The Toy Sorcerer by Laura Hart

Rating 8.7/10
Fast-paced, with spots of humour, well-defined characters.

Review by KD Berry

The Toy Sorcerer is the first book of a trilogy aimed at young adult fantasy readers.  The main protagonist is Alice, a 14-year-old girl who has suffered a family tragedy and settles in a new house in the country with her father, where she meets Leona, an elderly woman who impresses Alice with her insight and a little magic, for she is a Wiccan. She enlists Alice's help in rescuing her long-lost apprentice, Magog, who is trapped in the Dream Realms, a place where people go in their dreams, but which is also populated by a tremendous variety of fantastical creatures and characters, including the sorcerer Merlin. However, Alice becomes trapped in the Dream Realms herself, and subsequently embroiled in an archetypical war between good and evil.

Most of the story takes place in the Dream Realms, following Alice's quest to find and rescue Magog, and her adventures with the unusual creatures she meets and befriends. The story is much more than a fantasy plotline, however;  the character of Alice is delineated in a realistic and empathetic way that pulls the reader through the story with her, and when Alice's journey forces her to face some difficult facts and memories, the reader shares her pain. Alice is a character with psychological depth.

The story itself is engaging and fast-paced, with spots of humour, well-defined characters and dialogue that sounds very natural. What I enjoyed most was the wonderfully evocative descriptive writing. In this regard, I think the author demonstrated a gift for storytelling that really puts the reader into the heart of the story with the main characters.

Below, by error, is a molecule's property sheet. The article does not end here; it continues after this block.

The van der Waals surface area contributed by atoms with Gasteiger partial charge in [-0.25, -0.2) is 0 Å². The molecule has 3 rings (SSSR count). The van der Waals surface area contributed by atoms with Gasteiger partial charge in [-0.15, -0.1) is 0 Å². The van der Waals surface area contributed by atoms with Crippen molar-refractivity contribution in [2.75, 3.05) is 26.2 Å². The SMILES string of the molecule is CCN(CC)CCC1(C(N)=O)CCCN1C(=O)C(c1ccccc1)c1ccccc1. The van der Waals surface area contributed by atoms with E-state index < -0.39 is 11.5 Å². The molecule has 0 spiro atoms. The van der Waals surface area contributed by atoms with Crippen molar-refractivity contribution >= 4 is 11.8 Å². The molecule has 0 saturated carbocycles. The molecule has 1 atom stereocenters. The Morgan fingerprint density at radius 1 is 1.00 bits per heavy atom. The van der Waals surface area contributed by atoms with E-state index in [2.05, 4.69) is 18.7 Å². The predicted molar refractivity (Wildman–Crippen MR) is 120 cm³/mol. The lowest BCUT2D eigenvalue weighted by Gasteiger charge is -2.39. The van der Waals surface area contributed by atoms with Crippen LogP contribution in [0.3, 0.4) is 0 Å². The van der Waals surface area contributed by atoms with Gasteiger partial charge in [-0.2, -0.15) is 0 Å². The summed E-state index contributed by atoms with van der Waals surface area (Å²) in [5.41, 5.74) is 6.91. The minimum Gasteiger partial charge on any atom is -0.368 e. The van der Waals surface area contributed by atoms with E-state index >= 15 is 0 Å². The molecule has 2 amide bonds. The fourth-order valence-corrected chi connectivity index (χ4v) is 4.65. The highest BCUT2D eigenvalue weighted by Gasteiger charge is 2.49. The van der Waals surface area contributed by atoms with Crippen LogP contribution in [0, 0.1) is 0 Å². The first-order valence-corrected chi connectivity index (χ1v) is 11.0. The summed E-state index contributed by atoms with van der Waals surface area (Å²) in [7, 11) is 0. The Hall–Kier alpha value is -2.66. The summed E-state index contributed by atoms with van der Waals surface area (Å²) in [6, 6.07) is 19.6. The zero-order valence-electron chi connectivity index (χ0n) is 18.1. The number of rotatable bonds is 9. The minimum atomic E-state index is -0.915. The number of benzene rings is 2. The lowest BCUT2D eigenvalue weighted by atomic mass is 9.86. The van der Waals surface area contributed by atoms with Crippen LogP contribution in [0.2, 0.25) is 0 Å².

It is hard to find faults in this book... I did trip over occasional punctuation errors that another proofreading might have found, and I did find the ending a little unsatisfying as it left the story hanging (though of course this was probably to be expected, and it whets the appetite for the second installment).  There is a little swearing also (though nothing gratuitous). These, however, are rather minor, nit-picky things which do not detract from what is a well-written book.

At times I was reminded of the world of Narnia, though the writing style is quite different (and better, in my opinion, than the Narnia books).  Overall, I found The Toy Sorcerer very enjoyable and appreciated the author's descriptive prose and natural dialogue.  I think this is a very good read for young adults and adults alike.

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